Speaking on the BBC’s ‘Today’ program this morning, Hewitt said: ‘Business leaders who deliver big successes are entitled to big rewards.’
But she warned: ‘There should be no reward for failure.’
She added: ‘When workers are losing jobs and investors are losing money, then company directors should be sharing in the pain.’
Ministers are furious that fatcat bosses can rake in millions of pounds in bonuses while their firms profits, workforces and share prices tumble.
And even those who have are forced to quit can get lottery style payoffs when they leave. Hewitt has warned that company bosses could no longer expect to reap such rewards no matter how badly their businesses are performing.
But she stopped short of advocating government intervention in determining executive pay and said this should remain the ‘role of shareholders’.
The cabinet minister is alarmed at recent huge pay offs to Marconi Chief Lord Simpson and Rail boss Gerald Corbett which said were ‘pretty unacceptable’.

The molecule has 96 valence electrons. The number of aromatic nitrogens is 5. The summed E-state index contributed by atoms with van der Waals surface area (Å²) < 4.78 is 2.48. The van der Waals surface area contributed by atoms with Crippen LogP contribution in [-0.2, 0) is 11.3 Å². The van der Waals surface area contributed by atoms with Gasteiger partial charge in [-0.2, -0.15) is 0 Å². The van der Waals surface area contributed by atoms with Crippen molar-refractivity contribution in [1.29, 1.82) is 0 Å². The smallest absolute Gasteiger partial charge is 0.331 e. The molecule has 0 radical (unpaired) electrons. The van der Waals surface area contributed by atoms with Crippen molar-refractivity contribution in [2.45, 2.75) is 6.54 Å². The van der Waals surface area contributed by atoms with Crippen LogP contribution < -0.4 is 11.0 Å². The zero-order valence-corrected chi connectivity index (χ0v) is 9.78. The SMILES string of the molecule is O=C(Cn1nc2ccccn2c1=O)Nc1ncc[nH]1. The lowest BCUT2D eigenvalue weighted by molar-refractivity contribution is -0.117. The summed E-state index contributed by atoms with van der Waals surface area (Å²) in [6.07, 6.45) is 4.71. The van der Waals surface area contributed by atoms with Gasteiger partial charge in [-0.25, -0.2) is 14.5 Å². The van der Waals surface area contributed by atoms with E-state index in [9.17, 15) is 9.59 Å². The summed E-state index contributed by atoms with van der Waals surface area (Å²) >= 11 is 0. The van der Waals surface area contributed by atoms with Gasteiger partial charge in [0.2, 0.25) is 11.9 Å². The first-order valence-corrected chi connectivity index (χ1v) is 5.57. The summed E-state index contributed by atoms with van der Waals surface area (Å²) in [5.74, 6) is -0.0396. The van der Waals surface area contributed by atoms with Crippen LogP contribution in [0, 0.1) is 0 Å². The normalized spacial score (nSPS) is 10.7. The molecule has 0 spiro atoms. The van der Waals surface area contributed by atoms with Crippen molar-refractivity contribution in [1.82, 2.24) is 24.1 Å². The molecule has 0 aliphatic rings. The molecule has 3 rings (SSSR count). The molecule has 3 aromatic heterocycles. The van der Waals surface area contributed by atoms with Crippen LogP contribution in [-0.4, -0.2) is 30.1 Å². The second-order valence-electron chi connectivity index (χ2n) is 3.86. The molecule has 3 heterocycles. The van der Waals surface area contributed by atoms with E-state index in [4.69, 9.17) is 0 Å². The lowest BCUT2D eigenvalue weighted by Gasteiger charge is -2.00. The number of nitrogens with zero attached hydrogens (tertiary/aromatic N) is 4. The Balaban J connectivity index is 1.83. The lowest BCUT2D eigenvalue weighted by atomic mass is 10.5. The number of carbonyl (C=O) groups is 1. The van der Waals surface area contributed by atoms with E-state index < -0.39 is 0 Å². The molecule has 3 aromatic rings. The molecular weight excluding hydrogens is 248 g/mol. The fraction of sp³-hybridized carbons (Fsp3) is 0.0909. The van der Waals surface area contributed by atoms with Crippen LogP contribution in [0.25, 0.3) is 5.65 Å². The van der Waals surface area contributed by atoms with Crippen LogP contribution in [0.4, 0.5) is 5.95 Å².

Hewitt is considering the issue as part of the current company law review which will result in a consultation paper which is likely to include greater restrictions on the length and nature of directors contracts and to give shareholders a greater direct say in bosses remuneration.
During today’s radio interview, Hewitt said the issue of worker representation on remuneration bodies at large companies would also be considered as part of the review.
Labour MPs also want penalty clauses to prevent big pay-offs to directors who have to quit firms in financial difficulty and to end the practice of a cosy “magic circle” of directors sitting on each others remuneration committees setting their friends salaries.
But government insiders admit there is little detail and that actually framing legislation on the issue that works will be very difficult.
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